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U Mich team uses windshield wipers on connected vehicles to produce high-accuracy rainfall maps

Researchers at the University of Michigan, Ann Arbor, have produced improved rainfall estimates by combining weather radar with windshield wiper observations from connected vehicles. An open-access paper on their work is published in the journal Scientific Reports.

Existing methods for measuring precipitation are subject to spatial and temporal uncertainties that compromise high-precision applications like flash flood forecasting. Windshield wiper measurements from connected vehicles correct these uncertainties by providing precise information about the timing and location of rainfall.

Using co-located vehicle dashboard camera footage, we find that wiper measurements are a stronger predictor of binary rainfall state than traditional stationary gages or radar-based measurements. We introduce a Bayesian filtering framework that generates improved rainfall estimates by updating radar rainfall fields with windshield wiper observations. We find that the resulting rainfall field estimate captures rainfall events that would otherwise be missed by conventional measurements.

—Bartos et al.

The team noted that urban flash flooding is perhaps the best illustration of the need for high-resolution precipitation estimates. Flooding is the leading cause of natural disaster fatalities worldwide, with flash floods accounting for a majority of flooding deaths in developed countries.

However, flash flood forecasting is to a large extent hindered by a lack of high-resolution precipitation data, with spatial resolutions of <500 m and temporal resolutions of 1–15 minutes required for urban areas. The rise of connected vehicles may provide a solution.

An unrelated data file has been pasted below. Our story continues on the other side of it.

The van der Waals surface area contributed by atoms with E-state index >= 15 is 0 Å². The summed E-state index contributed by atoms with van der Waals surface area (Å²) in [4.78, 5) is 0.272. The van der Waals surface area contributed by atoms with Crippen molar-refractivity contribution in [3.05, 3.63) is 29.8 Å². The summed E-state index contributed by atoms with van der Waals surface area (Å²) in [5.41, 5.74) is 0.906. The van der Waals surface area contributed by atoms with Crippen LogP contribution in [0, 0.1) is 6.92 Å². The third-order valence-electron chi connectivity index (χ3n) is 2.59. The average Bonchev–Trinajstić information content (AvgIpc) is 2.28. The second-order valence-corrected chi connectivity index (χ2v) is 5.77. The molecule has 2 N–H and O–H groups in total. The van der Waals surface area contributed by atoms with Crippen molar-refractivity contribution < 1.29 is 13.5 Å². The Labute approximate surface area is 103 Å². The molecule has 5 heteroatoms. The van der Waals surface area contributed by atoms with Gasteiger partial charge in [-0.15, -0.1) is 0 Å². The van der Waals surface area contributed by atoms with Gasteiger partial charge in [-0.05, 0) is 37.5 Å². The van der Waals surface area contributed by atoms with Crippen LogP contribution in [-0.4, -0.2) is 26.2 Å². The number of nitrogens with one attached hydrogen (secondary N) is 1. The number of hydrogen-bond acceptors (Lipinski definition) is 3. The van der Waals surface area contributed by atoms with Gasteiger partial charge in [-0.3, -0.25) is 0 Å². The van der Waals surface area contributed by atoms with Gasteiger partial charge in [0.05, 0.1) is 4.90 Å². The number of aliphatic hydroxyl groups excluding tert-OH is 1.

While dedicated sensor networks are expensive to deploy and maintain, fleets of connected vehicles can capture real-time data at fine spatial and temporal scales through the use of incidental onboard sensors, the researchers said.

With regard to rainfall measurement, windshield wiper activity offers a novel means to detect the location and timing of rainfall with enhanced precision. When used in conjunction with modern signal processing techniques, wiper-based sensing offers several attractive properties: (i) vehicles achieve vastly improved coverage of urban areas, where flood monitoring is important; (ii) windshield wiper intensity is easy to measure and requires little overhead for processing (as opposed to video or audio data); and (iii) vehicle-based sensing can be readily scaled as vehicle-to-infrastructure communication becomes more widespread. Moreover, many new vehicles come equipped with optical rain sensors that enable direct measurement of rainfall intensities. When paired with data assimilation techniques, these sensors may enable even higher-accuracy estimation of rainfall fields compared to wipers alone.

—Bartos et al.


  • Matthew Bartos, Hyongju Park, Tian Zhou, Branko Kerkez & Ramanarayan Vasudevan (2019) “Windshield wipers on connected vehicles produce high-accuracy rainfall maps”Scientific Reports doi: 10.1038/s41598-018-36282-7


Jason Burr

As many people I see, around here, that have wipers on high for a slight mist I wonder how accurate the measurements are going to be? I also see people who leave their wipers going after it has stopped raining.


those points you noted can be easily remedied. Fully automated wipers (SOA) switch "on" when the sensors detect moisture and switch "off" when the windscreen is dry; not really a "Biggy".

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